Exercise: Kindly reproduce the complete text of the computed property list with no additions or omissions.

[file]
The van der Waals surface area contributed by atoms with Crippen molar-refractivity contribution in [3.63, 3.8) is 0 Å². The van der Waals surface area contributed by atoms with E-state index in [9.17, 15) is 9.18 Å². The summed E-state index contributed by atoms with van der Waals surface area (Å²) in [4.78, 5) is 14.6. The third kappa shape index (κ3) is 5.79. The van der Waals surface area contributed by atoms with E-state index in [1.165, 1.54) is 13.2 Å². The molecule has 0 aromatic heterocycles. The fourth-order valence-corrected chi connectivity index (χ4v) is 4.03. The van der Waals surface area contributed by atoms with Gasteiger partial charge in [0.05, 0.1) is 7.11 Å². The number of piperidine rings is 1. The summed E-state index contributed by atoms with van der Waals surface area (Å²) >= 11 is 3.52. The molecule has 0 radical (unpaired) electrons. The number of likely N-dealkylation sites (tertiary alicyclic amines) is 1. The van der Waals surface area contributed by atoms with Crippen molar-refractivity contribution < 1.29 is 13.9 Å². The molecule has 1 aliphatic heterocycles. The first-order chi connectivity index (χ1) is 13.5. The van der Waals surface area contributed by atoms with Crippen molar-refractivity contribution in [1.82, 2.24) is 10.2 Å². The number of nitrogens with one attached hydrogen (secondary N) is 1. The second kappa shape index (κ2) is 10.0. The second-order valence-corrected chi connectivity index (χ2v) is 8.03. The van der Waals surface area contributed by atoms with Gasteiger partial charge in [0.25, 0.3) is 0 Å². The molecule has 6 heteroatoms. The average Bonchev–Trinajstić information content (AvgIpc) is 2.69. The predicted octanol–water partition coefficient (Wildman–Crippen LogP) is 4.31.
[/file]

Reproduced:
The van der Waals surface area contributed by atoms with Crippen molar-refractivity contribution in [3.63, 3.8) is 0 Å². The van der Waals surface area contributed by atoms with E-state index in [9.17, 15) is 9.18 Å². The summed E-state index contributed by atoms with van der Waals surface area (Å²) in [4.78, 5) is 14.6. The third kappa shape index (κ3) is 5.79. The van der Waals surface area contributed by atoms with E-state index in [1.165, 1.54) is 13.2 Å². The molecule has 0 aromatic heterocycles. The fourth-order valence-corrected chi connectivity index (χ4v) is 4.03. The van der Waals surface area contributed by atoms with Gasteiger partial charge in [0.05, 0.1) is 7.11 Å². The number of piperidine rings is 1. The summed E-state index contributed by atoms with van der Waals surface area (Å²) >= 11 is 3.52. The molecule has 0 radical (unpaired) electrons. The number of likely N-dealkylation sites (tertiary alicyclic amines) is 1. The van der Waals surface area contributed by atoms with Crippen molar-refractivity contribution < 1.29 is 13.9 Å². The molecule has 1 aliphatic heterocycles. The first-order chi connectivity index (χ1) is 13.5. The van der Waals surface area contributed by atoms with Crippen molar-refractivity contribution in [1.82, 2.24) is 10.2 Å². The number of nitrogens with one attached hydrogen (secondary N) is 1. The second kappa shape index (κ2) is 10.0. The second-order valence-corrected chi connectivity index (χ2v) is 8.03. The van der Waals surface area contributed by atoms with Gasteiger partial charge in [0.25, 0.3) is 0 Å². The molecule has 6 heteroatoms. The average Bonchev–Trinajstić information content (AvgIpc) is 2.69. The predicted octanol–water partition coefficient (Wildman–Crippen LogP) is 4.31.